The spin-offs will lead to other such destinations related to the Ramayana. The Bharadwaj Muni Ashram project in Prayagraj is already underway. The Home Minister has already promised a Sita Temple at Sitamahri in Bihar. Kishkinda in Karnataka is another obvious choice… Chitrakoot…the list is endless.

Back to Destination Ayodhya… hand in hand with Temple Tourism and related Infrastructure the sudden growth of access and social infrastructure is bound to create opportunity in related fields in Education Institutions and Medical Facilities. Vedic learning, Ayurveda, Conferences, Destination Weddings will all be new possibilities.

To top it is the five acres given to the Muslim community as per Supreme Court’s Resolution of the age-old dispute. Will that take off separately, riding the wave of infrastructure growth in the vicinity. I will be surprised if it does not. It should and will. This could well be a really rewarding demonstration of the multi-facetted national benefits of communal harmony. I would really look forward for it to happen. It will set off a whole new and much needed national narrative.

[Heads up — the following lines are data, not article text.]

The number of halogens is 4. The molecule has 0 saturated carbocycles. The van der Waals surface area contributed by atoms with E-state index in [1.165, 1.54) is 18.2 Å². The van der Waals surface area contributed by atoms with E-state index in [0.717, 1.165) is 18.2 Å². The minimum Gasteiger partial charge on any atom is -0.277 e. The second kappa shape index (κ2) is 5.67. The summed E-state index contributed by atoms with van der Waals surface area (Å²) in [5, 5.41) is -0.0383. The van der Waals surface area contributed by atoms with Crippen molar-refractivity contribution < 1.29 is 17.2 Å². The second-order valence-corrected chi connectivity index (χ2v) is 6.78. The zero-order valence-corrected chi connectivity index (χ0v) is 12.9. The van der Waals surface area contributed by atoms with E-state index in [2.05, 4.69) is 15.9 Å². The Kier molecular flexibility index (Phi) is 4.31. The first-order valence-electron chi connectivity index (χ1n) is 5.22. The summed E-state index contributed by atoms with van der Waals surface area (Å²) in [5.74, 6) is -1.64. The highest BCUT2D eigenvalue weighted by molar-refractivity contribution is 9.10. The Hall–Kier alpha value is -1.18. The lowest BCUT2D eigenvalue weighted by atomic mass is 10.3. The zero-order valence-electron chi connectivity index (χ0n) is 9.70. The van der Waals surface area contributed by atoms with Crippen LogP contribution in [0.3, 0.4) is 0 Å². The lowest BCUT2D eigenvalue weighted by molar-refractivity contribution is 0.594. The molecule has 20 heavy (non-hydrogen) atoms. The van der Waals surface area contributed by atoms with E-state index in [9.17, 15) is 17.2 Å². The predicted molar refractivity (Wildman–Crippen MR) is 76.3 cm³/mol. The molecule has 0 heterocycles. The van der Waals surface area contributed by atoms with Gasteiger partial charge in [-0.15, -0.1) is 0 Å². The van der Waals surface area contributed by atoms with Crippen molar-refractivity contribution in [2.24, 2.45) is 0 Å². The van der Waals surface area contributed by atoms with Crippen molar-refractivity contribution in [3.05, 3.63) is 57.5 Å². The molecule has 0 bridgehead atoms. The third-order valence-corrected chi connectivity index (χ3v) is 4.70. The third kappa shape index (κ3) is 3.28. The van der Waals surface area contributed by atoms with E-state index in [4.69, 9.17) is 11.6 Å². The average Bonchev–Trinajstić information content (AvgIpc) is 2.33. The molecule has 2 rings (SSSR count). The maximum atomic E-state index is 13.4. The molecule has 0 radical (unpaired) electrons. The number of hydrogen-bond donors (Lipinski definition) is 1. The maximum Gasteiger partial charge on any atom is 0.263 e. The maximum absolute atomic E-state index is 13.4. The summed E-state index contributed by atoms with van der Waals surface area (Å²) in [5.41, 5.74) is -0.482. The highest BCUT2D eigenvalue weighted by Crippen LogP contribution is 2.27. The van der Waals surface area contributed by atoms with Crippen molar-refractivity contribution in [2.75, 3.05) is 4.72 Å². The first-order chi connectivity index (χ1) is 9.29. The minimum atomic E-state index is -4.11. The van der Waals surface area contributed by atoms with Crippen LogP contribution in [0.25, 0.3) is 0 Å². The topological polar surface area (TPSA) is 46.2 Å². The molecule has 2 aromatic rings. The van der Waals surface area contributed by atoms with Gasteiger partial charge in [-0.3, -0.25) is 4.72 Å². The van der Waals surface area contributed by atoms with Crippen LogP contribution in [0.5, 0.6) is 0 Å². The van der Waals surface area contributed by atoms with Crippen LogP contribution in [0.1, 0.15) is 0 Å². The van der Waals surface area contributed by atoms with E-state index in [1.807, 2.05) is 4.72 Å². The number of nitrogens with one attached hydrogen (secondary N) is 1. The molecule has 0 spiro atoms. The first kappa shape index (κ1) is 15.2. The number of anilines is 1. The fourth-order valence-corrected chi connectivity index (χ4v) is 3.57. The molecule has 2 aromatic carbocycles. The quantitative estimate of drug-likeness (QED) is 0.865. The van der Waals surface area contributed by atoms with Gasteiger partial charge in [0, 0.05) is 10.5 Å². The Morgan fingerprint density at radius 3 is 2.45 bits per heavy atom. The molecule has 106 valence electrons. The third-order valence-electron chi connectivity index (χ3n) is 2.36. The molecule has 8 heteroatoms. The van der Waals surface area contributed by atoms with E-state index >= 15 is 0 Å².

Still another dimension to Ayodhya as a growth centre is the Sarayu River itself. It flows in the Kali River on the Nepal border and is potentially a great River Adventure Tourism destination for white water sports and for Mahseer fishing. I foresee this growing in a big way, once access and infrastructure improves.

A completely new area of economic development is the opportunity for creating a new level of Urban infrastructure.  New state-of-the art Rail, Road and Air connections are already in place.